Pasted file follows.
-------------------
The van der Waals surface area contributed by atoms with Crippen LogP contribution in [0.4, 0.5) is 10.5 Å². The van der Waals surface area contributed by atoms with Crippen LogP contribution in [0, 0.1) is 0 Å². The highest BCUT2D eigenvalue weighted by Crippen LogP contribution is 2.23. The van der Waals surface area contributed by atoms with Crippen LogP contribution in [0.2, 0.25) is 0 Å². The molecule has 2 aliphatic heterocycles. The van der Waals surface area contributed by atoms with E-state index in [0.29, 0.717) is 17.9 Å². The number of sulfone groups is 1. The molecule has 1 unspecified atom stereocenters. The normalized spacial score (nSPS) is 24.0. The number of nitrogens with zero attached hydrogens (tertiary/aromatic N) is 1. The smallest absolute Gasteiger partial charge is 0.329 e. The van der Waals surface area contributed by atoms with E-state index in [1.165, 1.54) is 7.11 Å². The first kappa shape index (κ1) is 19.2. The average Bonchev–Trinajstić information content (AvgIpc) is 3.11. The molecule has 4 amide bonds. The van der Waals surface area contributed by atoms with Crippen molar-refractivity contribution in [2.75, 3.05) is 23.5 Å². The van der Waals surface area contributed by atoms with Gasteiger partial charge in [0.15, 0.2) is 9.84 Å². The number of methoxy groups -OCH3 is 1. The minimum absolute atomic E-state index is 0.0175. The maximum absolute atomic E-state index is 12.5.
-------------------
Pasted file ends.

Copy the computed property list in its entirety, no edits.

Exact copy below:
The van der Waals surface area contributed by atoms with Crippen LogP contribution in [0.4, 0.5) is 10.5 Å². The van der Waals surface area contributed by atoms with Crippen LogP contribution in [0, 0.1) is 0 Å². The highest BCUT2D eigenvalue weighted by Crippen LogP contribution is 2.23. The van der Waals surface area contributed by atoms with Crippen LogP contribution in [0.2, 0.25) is 0 Å². The molecule has 2 aliphatic heterocycles. The van der Waals surface area contributed by atoms with E-state index in [0.29, 0.717) is 17.9 Å². The number of sulfone groups is 1. The molecule has 1 unspecified atom stereocenters. The normalized spacial score (nSPS) is 24.0. The number of nitrogens with zero attached hydrogens (tertiary/aromatic N) is 1. The smallest absolute Gasteiger partial charge is 0.329 e. The van der Waals surface area contributed by atoms with E-state index in [1.165, 1.54) is 7.11 Å². The first kappa shape index (κ1) is 19.2. The average Bonchev–Trinajstić information content (AvgIpc) is 3.11. The molecule has 4 amide bonds. The van der Waals surface area contributed by atoms with Crippen molar-refractivity contribution in [2.75, 3.05) is 23.5 Å². The van der Waals surface area contributed by atoms with Gasteiger partial charge in [0.15, 0.2) is 9.84 Å². The number of methoxy groups -OCH3 is 1. The minimum absolute atomic E-state index is 0.0175. The maximum absolute atomic E-state index is 12.5.